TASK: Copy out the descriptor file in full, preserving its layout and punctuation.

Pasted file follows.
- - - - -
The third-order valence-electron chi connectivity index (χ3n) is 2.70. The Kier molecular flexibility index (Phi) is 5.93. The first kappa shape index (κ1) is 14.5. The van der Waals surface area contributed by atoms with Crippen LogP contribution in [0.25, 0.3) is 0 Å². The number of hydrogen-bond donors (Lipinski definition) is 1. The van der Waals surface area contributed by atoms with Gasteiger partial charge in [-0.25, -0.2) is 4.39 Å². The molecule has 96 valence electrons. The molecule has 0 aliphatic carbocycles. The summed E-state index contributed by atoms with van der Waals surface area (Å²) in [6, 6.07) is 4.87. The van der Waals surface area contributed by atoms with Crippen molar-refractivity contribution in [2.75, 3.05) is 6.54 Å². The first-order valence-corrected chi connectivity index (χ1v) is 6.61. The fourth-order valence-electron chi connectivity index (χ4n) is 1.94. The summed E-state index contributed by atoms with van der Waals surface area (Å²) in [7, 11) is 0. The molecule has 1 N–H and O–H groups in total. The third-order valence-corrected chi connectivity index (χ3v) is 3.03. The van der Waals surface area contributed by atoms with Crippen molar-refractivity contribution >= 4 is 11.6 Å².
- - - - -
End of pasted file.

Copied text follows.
The third-order valence-electron chi connectivity index (χ3n) is 2.70. The Kier molecular flexibility index (Phi) is 5.93. The first kappa shape index (κ1) is 14.5. The van der Waals surface area contributed by atoms with Crippen LogP contribution in [0.25, 0.3) is 0 Å². The number of hydrogen-bond donors (Lipinski definition) is 1. The van der Waals surface area contributed by atoms with Gasteiger partial charge in [-0.25, -0.2) is 4.39 Å². The molecule has 96 valence electrons. The molecule has 0 aliphatic carbocycles. The summed E-state index contributed by atoms with van der Waals surface area (Å²) in [6, 6.07) is 4.87. The van der Waals surface area contributed by atoms with Crippen molar-refractivity contribution in [2.75, 3.05) is 6.54 Å². The first-order valence-corrected chi connectivity index (χ1v) is 6.61. The fourth-order valence-electron chi connectivity index (χ4n) is 1.94. The summed E-state index contributed by atoms with van der Waals surface area (Å²) in [7, 11) is 0. The molecule has 1 N–H and O–H groups in total. The third-order valence-corrected chi connectivity index (χ3v) is 3.03. The van der Waals surface area contributed by atoms with Crippen molar-refractivity contribution >= 4 is 11.6 Å².